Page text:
The first time I was introduced to the idea of the infographic resume was during a resume critique session with a mass communications student. They were applying to a firm that thrived on creativity and innovation, so they took this approach with their resume. My initial thought was “This is does not fit any of the standards I’ve been trained on as a career assistant. What do I do?”
To make a long story short, I critiqued the resume and asked the student to provide some websites where I could check out different infographic resumes. What exactly is an infographic resume? It’s a resume that utilizes graphics such as pie charts, bar graphs, and images to enhance the details they provide on their resume. Here’s an example:
(Image via Flickr)
How cool is that? Before you decide to jump head first into changing your resume, keep in mind the employer that you will be sending it to. Typically, an infographic resume is better suited if the company thrives on innovation and your ability to stand out is key in obtaining the job you’re applying for. If you’re applying for a position that requires a more standard resume, submit it under traditional standards. As much as we would love to have infographic resumes become the standards, some organizations may not be ready for that much innovation.
If you’ve determined that an infographic resume best suits your resume needs, here’s some tips to consider:
The Graphics Should Make Sense
An infographic resume isn’t just a pretty picture that you paint on your regular resume. Take the time to consider which graphics best represent the information in your resume. For example, if you’re considering a career in fashion, having a timeline of your education and employment that looks like a tape measure would be creative yet relevant.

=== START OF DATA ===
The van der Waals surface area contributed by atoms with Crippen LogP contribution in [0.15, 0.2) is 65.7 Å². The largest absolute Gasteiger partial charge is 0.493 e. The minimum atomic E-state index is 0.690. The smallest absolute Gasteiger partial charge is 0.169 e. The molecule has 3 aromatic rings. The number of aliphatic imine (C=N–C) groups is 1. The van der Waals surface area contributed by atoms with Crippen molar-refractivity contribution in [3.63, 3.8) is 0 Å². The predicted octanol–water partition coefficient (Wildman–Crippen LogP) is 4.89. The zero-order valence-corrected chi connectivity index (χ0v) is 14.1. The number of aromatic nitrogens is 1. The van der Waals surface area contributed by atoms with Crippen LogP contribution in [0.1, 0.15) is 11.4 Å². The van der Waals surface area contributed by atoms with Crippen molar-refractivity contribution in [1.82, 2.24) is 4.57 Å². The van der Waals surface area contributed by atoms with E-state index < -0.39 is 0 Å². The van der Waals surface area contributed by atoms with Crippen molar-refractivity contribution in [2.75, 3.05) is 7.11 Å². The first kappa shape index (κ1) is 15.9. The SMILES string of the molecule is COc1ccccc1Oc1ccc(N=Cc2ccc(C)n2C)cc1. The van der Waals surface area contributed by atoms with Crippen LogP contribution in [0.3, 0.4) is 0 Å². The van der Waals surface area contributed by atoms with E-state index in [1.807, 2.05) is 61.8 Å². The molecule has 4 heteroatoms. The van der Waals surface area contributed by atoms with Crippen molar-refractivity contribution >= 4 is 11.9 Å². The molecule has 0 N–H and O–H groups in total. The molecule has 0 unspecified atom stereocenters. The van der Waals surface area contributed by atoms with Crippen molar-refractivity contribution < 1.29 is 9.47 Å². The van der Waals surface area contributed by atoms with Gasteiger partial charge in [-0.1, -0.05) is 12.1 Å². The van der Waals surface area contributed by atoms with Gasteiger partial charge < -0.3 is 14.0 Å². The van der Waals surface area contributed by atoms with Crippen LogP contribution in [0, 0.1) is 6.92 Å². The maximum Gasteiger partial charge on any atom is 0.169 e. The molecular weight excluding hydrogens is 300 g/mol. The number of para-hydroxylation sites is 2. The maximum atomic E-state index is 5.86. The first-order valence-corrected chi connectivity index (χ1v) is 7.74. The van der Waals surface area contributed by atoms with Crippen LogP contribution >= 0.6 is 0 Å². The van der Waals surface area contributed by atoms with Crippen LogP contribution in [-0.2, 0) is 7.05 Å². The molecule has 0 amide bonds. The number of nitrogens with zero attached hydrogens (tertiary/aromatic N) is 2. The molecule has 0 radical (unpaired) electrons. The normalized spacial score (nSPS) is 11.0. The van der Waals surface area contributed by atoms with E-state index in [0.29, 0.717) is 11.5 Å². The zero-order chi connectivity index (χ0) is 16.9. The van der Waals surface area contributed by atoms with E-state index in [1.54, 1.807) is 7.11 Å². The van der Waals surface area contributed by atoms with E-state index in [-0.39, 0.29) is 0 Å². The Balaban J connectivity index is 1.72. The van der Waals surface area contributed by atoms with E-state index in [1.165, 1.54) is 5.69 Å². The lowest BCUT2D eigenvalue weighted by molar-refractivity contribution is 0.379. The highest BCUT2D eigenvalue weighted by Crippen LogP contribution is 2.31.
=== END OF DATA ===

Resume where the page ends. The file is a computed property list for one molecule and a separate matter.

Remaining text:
Graphics Need To Be Supported By Information
You shouldn’t just have a pie chart that looks like a pizza without supplying information that helps it make sense. The key part of the inforgraphic resume is the info. This is an exciting concept and you have to be careful to not get caught up in how graphic your resume is. Otherwise, you’ll end up with a bunch of pictures with no supplemental information to back it up.
You Don’t Have To Be or Hire A Graphic Designer
Infographic resumes may be hard to create from scratch if you don’t have graphic design experience. What’s great is that there are websites where you can create an infographic resume with just inputting information (some even using a LinkedIn, Facebook, or Google+ account). The following websites are popular for infographic resumes:
What are your thoughts on inforgraphic resumes? Are they a unique way to represent yourself or just another troublesome format to consider? Feel free to comment below!